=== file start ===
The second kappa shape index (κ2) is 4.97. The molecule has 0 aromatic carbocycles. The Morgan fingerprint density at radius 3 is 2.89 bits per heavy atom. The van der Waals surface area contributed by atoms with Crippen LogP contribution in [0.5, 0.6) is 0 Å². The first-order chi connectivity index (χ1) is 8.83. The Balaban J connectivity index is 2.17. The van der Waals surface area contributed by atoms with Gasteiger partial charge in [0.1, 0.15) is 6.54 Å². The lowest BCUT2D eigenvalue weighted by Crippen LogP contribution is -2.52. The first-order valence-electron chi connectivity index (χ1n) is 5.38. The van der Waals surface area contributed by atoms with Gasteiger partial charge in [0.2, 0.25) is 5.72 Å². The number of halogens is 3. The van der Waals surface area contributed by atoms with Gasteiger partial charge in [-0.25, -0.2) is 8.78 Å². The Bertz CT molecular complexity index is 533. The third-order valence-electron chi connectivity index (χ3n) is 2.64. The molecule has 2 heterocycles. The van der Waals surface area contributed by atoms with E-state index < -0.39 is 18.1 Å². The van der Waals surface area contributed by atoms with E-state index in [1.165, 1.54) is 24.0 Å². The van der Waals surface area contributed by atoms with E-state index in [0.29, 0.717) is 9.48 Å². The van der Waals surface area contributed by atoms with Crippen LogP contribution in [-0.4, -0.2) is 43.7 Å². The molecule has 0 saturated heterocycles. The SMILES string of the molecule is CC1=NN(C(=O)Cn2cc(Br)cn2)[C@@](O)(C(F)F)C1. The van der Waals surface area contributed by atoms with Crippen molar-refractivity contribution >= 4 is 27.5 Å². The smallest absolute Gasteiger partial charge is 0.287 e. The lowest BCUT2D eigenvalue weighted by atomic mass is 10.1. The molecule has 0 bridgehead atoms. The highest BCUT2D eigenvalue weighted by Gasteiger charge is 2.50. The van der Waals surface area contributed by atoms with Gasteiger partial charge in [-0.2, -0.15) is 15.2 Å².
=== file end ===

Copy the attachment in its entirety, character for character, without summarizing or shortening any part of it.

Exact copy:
The second kappa shape index (κ2) is 4.97. The molecule has 0 aromatic carbocycles. The Morgan fingerprint density at radius 3 is 2.89 bits per heavy atom. The van der Waals surface area contributed by atoms with Crippen LogP contribution in [0.5, 0.6) is 0 Å². The first-order chi connectivity index (χ1) is 8.83. The Balaban J connectivity index is 2.17. The van der Waals surface area contributed by atoms with Gasteiger partial charge in [0.1, 0.15) is 6.54 Å². The lowest BCUT2D eigenvalue weighted by Crippen LogP contribution is -2.52. The first-order valence-electron chi connectivity index (χ1n) is 5.38. The van der Waals surface area contributed by atoms with Gasteiger partial charge in [0.2, 0.25) is 5.72 Å². The number of halogens is 3. The van der Waals surface area contributed by atoms with Gasteiger partial charge in [-0.25, -0.2) is 8.78 Å². The Bertz CT molecular complexity index is 533. The third-order valence-electron chi connectivity index (χ3n) is 2.64. The molecule has 2 heterocycles. The van der Waals surface area contributed by atoms with E-state index < -0.39 is 18.1 Å². The van der Waals surface area contributed by atoms with E-state index in [1.165, 1.54) is 24.0 Å². The van der Waals surface area contributed by atoms with E-state index in [0.29, 0.717) is 9.48 Å². The van der Waals surface area contributed by atoms with Crippen LogP contribution in [-0.4, -0.2) is 43.7 Å². The molecule has 0 saturated heterocycles. The SMILES string of the molecule is CC1=NN(C(=O)Cn2cc(Br)cn2)[C@@](O)(C(F)F)C1. The van der Waals surface area contributed by atoms with Crippen molar-refractivity contribution >= 4 is 27.5 Å². The smallest absolute Gasteiger partial charge is 0.287 e. The lowest BCUT2D eigenvalue weighted by atomic mass is 10.1. The molecule has 0 bridgehead atoms. The highest BCUT2D eigenvalue weighted by Gasteiger charge is 2.50. The van der Waals surface area contributed by atoms with Gasteiger partial charge in [-0.2, -0.15) is 15.2 Å².